St. Thomas, Virgin Islands (January 9, 2018) – Camden (ME) charter boat captain Rick Smith is free after a federal judge acquitted him today of seaman’s manslaughter in connection with the death of a crew member in 2015.
Judge Curtis Gomez in the U.S. District Court of the Virgin Islands granted a motion for judgment of acquittal that had been filed by Smith’s attorney the day before.
Smith’s attorney, Michael Sheesley, confirmed the decision, which ended his client’s trial before it reached a jury. “This was an unusual resolution but a great result for Rick,” Sheesley said by phone.
Smith, 66, had been charged with negligence contributing to the death of David Pontious, a crew member aboard Smith’s sailboat, Cimarron (above), in October 2015.
Pontious, 54, of Beaufort, North Carolina, was one of three crew members who were helping Smith sail the 43-foot yawl from Maine to the Virgin Islands, something the captain had done every year for a decade.
According to investigative reports and court documents, Pontious joined the voyage in North Carolina after another crew member departed. Almost immediately, Pontious became seasick and his behavior grew increasingly erratic, culminating in a standoff with Smith while the Cimarron was more than 300 miles from land.
Smith, a longtime licensed charter captain, didn’t report the incident until the next day, although he did not have advanced radio capabilities. A Coast Guard investigation also revealed that he made no attempts to search for Pontious, to throw him a life ring or to turn the boat around.
The captain was questioned about Pontious’ death after the Cimarron arrived in the Virgin Islands, but he wasn’t charged until two and a half years later, in a secret indictment.
Smith was taken into custody in November 2018 upon his arrival in port in St. Thomas. He has been on house arrest since he posted bond.
Smith’s trial began on Monday (Jan. 7) with opening statements from federal prosecutors and his attorney, followed by government witnesses, including the other crew members, Jacob Pepper and Heather Morningstar. The prosecution continued its case on Tuesday while Smith’s attorneys simultaneously tried to get the judge to settle the case.
In the defense motion for judgment of acquittal, attorneys argued that the little-used statute known as seaman’s manslaughter only applies to commercial vessels. Sheesley explained that because there were no paying customers and no commercial cargo when the Cimarron was sailing south in October 2015, it was considered a recreational or pleasure voyage.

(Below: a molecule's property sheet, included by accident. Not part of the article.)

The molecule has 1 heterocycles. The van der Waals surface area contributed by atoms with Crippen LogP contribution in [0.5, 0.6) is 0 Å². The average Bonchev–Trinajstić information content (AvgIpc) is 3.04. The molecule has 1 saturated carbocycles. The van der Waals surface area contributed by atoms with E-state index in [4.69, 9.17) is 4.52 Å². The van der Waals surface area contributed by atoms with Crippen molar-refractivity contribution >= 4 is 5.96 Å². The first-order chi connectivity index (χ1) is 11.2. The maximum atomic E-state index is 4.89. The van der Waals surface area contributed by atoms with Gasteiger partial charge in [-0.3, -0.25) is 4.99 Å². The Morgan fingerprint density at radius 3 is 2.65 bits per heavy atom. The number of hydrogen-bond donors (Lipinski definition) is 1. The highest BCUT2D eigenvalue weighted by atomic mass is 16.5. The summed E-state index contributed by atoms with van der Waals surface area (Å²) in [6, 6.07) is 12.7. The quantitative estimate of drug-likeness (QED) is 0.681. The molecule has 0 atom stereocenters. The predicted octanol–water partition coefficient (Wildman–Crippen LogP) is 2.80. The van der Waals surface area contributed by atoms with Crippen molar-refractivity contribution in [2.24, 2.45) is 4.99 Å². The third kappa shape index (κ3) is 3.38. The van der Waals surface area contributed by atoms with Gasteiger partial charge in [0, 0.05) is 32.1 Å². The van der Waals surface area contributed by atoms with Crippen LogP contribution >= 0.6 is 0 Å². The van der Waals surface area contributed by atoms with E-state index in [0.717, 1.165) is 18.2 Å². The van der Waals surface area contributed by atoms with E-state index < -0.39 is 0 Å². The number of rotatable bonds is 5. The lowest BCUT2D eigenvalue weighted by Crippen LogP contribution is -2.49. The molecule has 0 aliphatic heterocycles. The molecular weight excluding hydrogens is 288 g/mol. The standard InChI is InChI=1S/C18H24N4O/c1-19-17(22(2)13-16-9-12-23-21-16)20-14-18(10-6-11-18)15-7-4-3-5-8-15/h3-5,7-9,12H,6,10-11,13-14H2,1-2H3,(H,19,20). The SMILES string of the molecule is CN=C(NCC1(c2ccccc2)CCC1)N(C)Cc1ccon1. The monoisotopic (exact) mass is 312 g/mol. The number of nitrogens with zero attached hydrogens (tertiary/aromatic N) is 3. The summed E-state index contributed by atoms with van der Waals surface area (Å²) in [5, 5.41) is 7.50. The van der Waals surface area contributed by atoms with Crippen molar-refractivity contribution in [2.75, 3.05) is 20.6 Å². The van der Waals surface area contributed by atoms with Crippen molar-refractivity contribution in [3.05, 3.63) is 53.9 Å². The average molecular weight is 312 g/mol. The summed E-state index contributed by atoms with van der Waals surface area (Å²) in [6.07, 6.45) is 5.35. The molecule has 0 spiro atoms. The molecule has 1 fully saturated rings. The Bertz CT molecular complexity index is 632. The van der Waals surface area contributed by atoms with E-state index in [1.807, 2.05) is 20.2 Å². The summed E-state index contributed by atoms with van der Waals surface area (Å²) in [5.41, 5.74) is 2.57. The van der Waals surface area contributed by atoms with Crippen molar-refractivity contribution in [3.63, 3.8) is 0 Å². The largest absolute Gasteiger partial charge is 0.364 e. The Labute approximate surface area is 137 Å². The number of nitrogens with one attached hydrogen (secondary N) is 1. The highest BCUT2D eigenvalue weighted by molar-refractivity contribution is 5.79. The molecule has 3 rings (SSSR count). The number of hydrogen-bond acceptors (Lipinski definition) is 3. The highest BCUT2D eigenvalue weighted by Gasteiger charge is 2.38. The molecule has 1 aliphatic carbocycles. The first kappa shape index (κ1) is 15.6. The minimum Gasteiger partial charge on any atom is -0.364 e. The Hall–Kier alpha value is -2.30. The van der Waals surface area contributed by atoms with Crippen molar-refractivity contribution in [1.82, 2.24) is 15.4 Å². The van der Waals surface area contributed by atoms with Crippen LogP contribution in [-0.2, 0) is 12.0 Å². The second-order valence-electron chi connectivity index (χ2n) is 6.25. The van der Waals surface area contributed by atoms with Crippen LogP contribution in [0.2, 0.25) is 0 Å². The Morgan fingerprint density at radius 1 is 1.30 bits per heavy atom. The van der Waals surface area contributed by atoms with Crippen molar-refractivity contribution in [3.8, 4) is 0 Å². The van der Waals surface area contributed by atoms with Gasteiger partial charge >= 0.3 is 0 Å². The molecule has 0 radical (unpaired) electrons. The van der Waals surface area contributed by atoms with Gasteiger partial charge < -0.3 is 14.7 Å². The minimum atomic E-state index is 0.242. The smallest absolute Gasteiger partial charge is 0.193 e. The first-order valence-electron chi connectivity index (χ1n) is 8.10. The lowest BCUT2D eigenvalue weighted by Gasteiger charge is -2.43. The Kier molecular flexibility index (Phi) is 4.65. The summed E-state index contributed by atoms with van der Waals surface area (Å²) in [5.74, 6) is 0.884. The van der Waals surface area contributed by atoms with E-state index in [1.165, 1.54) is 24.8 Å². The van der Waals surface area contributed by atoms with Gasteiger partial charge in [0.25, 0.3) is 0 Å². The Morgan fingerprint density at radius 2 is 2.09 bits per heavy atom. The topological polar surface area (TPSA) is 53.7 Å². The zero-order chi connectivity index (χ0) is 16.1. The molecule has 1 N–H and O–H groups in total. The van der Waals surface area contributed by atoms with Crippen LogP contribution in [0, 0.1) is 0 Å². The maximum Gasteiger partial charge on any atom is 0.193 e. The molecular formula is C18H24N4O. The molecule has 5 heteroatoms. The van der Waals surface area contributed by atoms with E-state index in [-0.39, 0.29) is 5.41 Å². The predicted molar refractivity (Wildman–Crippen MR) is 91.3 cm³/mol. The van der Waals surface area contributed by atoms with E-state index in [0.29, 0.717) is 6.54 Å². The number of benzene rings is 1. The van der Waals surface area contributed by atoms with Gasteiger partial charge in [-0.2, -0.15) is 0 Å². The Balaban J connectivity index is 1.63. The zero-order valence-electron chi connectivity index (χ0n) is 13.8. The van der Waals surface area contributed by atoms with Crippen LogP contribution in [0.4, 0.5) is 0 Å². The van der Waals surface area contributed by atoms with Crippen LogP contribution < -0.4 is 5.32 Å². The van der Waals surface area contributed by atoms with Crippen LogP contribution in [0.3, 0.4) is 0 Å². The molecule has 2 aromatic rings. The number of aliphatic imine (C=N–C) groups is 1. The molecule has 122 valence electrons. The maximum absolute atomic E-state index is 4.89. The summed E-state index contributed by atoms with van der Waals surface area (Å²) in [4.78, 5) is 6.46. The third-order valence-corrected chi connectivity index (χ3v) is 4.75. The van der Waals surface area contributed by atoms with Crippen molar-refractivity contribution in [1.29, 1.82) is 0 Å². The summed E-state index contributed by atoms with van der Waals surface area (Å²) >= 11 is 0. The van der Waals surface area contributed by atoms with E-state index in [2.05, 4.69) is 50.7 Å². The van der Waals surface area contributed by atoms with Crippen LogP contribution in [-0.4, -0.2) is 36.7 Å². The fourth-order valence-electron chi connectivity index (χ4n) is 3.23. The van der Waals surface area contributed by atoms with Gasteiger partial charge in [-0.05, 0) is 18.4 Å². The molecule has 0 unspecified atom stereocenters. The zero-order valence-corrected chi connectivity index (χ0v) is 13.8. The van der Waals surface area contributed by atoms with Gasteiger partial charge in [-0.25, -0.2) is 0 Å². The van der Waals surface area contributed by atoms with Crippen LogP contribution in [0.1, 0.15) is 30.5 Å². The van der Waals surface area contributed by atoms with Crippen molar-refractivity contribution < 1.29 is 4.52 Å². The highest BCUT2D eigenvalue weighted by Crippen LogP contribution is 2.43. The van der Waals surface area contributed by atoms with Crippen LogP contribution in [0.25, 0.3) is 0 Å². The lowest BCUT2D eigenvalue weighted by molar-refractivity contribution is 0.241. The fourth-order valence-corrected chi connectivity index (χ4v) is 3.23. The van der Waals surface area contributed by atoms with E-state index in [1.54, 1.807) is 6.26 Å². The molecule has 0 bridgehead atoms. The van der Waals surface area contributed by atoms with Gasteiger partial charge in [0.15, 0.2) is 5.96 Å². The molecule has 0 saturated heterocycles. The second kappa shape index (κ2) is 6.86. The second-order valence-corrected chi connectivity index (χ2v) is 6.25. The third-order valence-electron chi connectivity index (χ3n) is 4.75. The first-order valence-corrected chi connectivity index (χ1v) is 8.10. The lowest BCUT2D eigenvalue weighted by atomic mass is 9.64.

It cited a case from 1974 where a captain was acquitted in the deaths of two crew members who died during a voyage from Connecticut to Florida that was deemed non-commercial and therefore not subject to the seaman’s manslaughter statute.
The U.S. Attorney’s office opposed the motion for acquittal, but the judge ruled in Smith’s favor, ending the case before it went to a jury.
Gretchen Shappert, U.S. Attorney for the Virgin Islands, declined in an email today to comment on the decision. Sheesley said he expected Judge Gomez to issue a written decision that would be filed with the court and serve as potential case law.
Smith, who faced up to 10 years in prison if convicted, was released from custody after court. Sheesley said he expected his client to return as soon as possible to his sailboat.
Smith did not return a call for comment today, but he posted one word on his Facebook page shortly after the decision — “FREEDOM,” with eight exclamation points. His daughter, Ashley Rose, who lives in Massachusetts, said in a text message that the family was excited by the decision and relieved the ordeal is over.
Pontious’ parents, who attended the trial, filed a wrongful death lawsuit against Smith in October, prior to his arrest. That case was later withdrawn before the trial began.